For 20 points, solve this in Matlab as a least squares problem. If your solution is correct, then you should recover the original image.
The first step is to write the objective function as a set of least squares constraints in the standard matrix form: (Av-b)^2. Here, "A" is a sparse matrix, "v" are the variables to be solved, and "b" is a known vector. It is helpful to keep a matrix "im2var" that maps each pixel to a variable number, such as:
[imh, imw, nb] = size(im);
im2var = zeros(imh, imw);
im2var(1:imh*imw) = 1:imh*imw;
Then, you can write objective 1 above as:
b(e) = s(y,x+1)-s(y,x);
Here, "e" is used as an equation counter. Note that the y-coordinate is the first index in Matlab convention. As another example, objective 3 above can be written as:
To solve for v, use v = A\b; or v = lscov(A, b); Then, copy each solved value to the appropriate pixel in the output image.
Step 1: Select source and target regions. Select the boundaries of a region in the source image and specify a location in the target image where it should be blended. Then, transform (e.g., translate) the source image so that indices of pixels in the source and target regions correspond. I've provided starter code (getMask.m, alignSource.m) to help with this. You may want to augment the code to allow rotation or resizing into the target region. You can be a bit sloppy about selecting the source region -- just make sure that the entire object is contained. Ideally, the background of the object in the source region and the surrounding area of the target region will be of similar color.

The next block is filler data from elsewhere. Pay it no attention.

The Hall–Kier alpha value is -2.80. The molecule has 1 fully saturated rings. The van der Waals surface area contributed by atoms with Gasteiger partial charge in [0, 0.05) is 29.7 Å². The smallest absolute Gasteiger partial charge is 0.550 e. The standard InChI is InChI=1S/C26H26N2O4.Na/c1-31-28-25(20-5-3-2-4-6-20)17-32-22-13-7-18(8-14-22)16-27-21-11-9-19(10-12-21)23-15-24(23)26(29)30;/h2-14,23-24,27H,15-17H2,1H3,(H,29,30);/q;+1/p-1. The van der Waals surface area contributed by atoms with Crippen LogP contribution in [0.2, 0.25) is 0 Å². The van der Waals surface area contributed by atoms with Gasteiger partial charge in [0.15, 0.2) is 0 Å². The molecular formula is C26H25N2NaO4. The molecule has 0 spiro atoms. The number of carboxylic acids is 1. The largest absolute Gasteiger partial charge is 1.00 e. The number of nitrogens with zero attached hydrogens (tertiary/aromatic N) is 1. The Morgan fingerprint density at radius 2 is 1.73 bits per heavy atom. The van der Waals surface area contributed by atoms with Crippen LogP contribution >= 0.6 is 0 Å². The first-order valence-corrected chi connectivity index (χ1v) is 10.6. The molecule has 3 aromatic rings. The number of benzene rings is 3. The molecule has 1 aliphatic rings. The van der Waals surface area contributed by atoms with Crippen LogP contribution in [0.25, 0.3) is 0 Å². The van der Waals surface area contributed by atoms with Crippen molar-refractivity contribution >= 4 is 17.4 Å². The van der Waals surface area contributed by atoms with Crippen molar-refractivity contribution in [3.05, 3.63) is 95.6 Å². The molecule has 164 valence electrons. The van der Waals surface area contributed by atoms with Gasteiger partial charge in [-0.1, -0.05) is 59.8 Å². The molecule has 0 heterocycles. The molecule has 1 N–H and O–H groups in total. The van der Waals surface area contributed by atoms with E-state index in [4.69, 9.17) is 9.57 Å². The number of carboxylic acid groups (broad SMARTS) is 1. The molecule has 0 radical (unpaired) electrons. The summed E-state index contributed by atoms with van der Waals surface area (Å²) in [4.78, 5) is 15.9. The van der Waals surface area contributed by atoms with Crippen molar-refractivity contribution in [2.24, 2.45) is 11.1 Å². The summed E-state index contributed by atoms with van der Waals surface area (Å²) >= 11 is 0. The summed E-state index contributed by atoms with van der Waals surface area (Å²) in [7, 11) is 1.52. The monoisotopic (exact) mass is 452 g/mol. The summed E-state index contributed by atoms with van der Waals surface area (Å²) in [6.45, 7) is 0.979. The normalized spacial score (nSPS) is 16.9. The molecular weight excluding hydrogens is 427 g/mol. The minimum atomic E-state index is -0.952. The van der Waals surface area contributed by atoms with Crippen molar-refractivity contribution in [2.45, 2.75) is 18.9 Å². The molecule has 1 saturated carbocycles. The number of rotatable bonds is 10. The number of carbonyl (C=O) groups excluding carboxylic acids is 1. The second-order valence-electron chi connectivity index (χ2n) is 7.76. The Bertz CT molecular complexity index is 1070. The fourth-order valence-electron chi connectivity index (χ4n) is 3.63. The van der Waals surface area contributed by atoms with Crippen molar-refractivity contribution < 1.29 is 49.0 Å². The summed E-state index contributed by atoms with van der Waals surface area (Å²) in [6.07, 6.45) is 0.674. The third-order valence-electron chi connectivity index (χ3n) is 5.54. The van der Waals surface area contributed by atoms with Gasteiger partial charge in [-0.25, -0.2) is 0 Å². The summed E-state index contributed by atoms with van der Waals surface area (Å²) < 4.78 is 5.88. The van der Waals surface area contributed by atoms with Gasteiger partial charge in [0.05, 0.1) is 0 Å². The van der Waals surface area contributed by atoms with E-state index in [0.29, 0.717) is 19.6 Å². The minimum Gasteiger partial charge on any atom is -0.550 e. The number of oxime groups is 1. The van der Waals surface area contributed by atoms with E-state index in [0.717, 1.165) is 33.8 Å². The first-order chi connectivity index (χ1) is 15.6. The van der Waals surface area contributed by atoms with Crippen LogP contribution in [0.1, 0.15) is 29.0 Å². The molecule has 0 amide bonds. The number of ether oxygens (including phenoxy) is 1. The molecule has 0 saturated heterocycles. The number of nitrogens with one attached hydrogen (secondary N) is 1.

Step 2: Solve the blending constraints:
Step 3: Copy the solves values into your target image. For RGB images, process each channel separately. Show at least three results of Poisson blending. Explain any failure cases (e.g., weird colors, blurred boundaries, etc.).
1. Initialize your sparse matrix with
sparse(, , , M, N, nzmax)
for a matrix with M equations and N variables and at most nzmax non-zero entries.
2. Before trying new examples, try something that you know should work, such as the included penguins on top of the snow in the hiking image.
3. Object region selection can be done very crudely, with lots of room around the object.
Follow the same steps as Poisson blending, but use the gradient in source or target with the larger magnitude as the guide, rather than the source gradient:
Here "d_ij" is the value of the gradient from the source or the target image with larger magnitude. Note that larger magnitude is not the same as greater value. For example, if the two gradients are -0.6 and 0.4, you want to keep the gradient of -0.6. Show at least one result of blending using mixed gradients. One possibility is to blend a picture of writing on a plain background onto another image.